2.50
Hdl Handle:
http://hdl.handle.net/10755/162497
Type:
Presentation
Title:
"Growing" Successful Pediatric Emergency Nurses
Abstract:
"Growing" Successful Pediatric Emergency Nurses
Conference Sponsor:Emergency Nurses Association
Conference Year:2009
Author:Goeddeke, Vicky, RN, BSN, MS, CENBA, RN, MAEd, ENC(c), CHE
P.I. Institution Name:Northwest Community Hospital
Title:Clinical Educator
Contact Address:800 West Central Road, Arlington Hts., IL, 60005
Contact Telephone:847.618.3044
[Leadership Conference Poster Presentation] Purpose: The objective of this poster is to demonstrate how a nurse resident program can be adapted in a critical care area. A nurse resident program should be considered as a means of providing competent staff to fill vacancies in a specialty care area.

Design: This community hospital first began its' nurse residency program in 1995. It allows the participants 12-18 months to complete the residency. The residency is budgeted as orientation time. The program was adapted for the Pediatric Emergency Department in 2002. It includes didactic and clinical components. The candidate is required to obtain all unit specific mandatory certifications during the residency. Prior to "graduation" the resident completes a project requiring an outcome that demonstrates tangible benefit for the unit.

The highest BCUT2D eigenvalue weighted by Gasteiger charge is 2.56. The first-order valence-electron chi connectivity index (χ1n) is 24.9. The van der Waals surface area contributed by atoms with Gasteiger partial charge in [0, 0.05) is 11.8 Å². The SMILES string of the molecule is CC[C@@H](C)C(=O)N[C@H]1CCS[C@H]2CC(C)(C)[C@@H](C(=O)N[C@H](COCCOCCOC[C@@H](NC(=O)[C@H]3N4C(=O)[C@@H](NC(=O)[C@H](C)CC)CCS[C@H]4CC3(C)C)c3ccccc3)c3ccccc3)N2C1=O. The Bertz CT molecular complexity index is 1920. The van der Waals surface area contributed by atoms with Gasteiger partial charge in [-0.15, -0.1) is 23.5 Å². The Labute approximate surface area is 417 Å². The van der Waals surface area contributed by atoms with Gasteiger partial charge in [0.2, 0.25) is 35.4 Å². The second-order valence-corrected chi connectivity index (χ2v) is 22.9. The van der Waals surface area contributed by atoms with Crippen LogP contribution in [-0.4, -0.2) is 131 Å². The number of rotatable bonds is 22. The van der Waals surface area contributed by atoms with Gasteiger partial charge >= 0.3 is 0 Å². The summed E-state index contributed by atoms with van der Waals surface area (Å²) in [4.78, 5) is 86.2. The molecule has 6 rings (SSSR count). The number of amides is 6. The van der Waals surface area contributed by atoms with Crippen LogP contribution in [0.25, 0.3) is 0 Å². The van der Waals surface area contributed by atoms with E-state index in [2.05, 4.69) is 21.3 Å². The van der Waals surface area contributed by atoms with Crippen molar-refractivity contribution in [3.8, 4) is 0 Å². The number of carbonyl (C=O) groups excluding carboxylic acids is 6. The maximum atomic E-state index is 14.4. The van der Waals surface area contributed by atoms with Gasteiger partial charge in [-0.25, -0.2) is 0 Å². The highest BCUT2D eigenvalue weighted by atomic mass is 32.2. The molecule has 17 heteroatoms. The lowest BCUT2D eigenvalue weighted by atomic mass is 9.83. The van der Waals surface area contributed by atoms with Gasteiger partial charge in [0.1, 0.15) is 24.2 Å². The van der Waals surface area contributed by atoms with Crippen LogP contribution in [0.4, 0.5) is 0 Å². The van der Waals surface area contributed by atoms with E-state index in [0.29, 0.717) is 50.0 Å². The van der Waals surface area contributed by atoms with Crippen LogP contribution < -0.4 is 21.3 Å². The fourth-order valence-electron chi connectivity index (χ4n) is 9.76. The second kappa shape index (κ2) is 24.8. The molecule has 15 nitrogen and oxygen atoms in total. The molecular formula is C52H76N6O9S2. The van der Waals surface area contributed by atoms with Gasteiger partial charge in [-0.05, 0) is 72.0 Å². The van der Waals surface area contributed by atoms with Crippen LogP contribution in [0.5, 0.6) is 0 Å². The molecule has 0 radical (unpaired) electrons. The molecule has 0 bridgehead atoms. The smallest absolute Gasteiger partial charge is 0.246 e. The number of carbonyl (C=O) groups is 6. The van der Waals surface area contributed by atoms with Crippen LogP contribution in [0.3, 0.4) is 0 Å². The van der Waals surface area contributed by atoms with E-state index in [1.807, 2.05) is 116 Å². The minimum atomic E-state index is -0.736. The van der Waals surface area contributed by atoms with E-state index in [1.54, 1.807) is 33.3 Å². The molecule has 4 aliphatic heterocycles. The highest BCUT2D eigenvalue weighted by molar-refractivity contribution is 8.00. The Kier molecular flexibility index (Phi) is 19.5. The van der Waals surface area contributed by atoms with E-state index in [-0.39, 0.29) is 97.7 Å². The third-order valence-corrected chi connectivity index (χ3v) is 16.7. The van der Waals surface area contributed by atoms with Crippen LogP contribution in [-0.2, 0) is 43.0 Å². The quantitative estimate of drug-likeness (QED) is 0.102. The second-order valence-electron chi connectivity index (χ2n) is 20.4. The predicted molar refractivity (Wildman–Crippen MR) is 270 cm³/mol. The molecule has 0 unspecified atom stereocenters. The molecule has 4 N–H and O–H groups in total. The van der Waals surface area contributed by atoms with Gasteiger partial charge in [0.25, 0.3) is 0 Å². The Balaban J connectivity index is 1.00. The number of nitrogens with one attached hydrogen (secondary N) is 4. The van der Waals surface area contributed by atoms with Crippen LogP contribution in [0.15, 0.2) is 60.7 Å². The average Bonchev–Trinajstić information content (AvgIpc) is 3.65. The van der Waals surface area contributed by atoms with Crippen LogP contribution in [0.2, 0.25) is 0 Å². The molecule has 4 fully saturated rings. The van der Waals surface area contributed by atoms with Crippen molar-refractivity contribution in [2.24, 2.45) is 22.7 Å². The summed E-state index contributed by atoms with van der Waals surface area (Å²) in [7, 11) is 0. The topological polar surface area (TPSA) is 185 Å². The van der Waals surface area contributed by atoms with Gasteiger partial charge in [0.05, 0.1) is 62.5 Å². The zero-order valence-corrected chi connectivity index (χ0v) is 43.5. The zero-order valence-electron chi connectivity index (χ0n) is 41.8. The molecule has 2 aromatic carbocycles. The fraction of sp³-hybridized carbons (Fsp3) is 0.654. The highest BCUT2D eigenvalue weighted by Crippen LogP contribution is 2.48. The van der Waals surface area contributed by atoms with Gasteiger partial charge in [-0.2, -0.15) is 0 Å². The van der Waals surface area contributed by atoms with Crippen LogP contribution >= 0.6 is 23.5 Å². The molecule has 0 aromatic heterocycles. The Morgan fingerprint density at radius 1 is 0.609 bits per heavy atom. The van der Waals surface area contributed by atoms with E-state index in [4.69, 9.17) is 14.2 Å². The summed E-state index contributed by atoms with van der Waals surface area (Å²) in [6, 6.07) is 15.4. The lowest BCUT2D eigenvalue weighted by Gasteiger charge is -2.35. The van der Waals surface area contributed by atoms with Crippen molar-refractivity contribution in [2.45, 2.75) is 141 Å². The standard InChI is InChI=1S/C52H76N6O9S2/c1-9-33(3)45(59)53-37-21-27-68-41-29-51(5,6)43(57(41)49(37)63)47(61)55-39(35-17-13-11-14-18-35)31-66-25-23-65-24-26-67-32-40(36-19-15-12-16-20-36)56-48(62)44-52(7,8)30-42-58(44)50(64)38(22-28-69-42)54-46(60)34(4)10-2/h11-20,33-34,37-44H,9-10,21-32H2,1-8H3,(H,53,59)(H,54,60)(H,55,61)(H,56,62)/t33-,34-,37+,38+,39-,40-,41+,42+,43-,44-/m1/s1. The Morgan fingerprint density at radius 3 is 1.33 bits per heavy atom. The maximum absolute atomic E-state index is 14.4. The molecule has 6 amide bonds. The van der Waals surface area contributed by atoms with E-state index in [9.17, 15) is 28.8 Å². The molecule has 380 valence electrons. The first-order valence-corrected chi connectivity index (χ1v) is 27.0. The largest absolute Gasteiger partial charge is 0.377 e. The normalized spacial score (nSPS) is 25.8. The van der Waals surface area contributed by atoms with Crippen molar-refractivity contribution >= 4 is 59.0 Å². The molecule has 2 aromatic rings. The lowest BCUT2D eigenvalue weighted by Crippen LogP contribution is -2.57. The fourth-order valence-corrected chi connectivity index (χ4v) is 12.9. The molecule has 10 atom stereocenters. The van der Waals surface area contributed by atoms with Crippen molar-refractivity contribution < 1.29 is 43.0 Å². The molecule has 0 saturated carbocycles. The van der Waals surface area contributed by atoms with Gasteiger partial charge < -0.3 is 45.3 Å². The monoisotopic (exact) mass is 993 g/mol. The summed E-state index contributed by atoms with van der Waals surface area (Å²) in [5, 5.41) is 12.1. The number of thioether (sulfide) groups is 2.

Setting: This project was at a community hospital with >75,000 annual visits to the Emergency Department, located in a suburban setting of a major metropolitan area. The Pediatric ED is staffed independently with nurses dedicated to pediatric emergency care.

Participants: The Pediatric Emergency Department is a critical care specialty area requiring staff nurses to function with strong clinical skills, critical thinking skills, and nursing judgment. New nurse graduates do not have adequate nursing experience to function competently as a team member in this critical care setting. Open positions in the department determine hiring of nurse resident candidates.